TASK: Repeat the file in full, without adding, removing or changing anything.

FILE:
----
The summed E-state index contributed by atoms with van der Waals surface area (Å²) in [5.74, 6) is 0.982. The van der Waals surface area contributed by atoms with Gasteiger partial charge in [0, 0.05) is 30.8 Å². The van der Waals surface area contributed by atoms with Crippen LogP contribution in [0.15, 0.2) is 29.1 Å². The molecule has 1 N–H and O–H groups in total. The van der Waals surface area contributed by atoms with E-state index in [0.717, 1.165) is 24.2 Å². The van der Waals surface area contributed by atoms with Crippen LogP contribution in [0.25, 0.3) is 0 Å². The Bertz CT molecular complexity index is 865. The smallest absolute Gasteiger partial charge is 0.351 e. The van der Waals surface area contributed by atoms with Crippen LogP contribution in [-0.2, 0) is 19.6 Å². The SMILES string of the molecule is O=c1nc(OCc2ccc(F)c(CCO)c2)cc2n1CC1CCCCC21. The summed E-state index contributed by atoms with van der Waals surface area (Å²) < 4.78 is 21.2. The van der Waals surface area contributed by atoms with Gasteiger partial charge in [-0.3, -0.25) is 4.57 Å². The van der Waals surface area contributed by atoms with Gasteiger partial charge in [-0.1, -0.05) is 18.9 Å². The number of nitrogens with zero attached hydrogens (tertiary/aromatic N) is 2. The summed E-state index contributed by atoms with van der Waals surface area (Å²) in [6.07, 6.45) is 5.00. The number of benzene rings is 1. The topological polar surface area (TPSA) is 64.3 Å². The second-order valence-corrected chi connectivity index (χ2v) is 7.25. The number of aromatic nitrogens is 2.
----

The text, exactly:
The summed E-state index contributed by atoms with van der Waals surface area (Å²) in [5.74, 6) is 0.982. The van der Waals surface area contributed by atoms with Gasteiger partial charge in [0, 0.05) is 30.8 Å². The van der Waals surface area contributed by atoms with Crippen LogP contribution in [0.15, 0.2) is 29.1 Å². The molecule has 1 N–H and O–H groups in total. The van der Waals surface area contributed by atoms with E-state index in [0.717, 1.165) is 24.2 Å². The van der Waals surface area contributed by atoms with Crippen LogP contribution in [0.25, 0.3) is 0 Å². The Bertz CT molecular complexity index is 865. The smallest absolute Gasteiger partial charge is 0.351 e. The van der Waals surface area contributed by atoms with Crippen LogP contribution in [-0.2, 0) is 19.6 Å². The SMILES string of the molecule is O=c1nc(OCc2ccc(F)c(CCO)c2)cc2n1CC1CCCCC21. The summed E-state index contributed by atoms with van der Waals surface area (Å²) < 4.78 is 21.2. The van der Waals surface area contributed by atoms with Gasteiger partial charge in [-0.3, -0.25) is 4.57 Å². The van der Waals surface area contributed by atoms with Gasteiger partial charge in [-0.1, -0.05) is 18.9 Å². The number of nitrogens with zero attached hydrogens (tertiary/aromatic N) is 2. The summed E-state index contributed by atoms with van der Waals surface area (Å²) in [6.07, 6.45) is 5.00. The number of benzene rings is 1. The topological polar surface area (TPSA) is 64.3 Å². The second-order valence-corrected chi connectivity index (χ2v) is 7.25. The number of aromatic nitrogens is 2.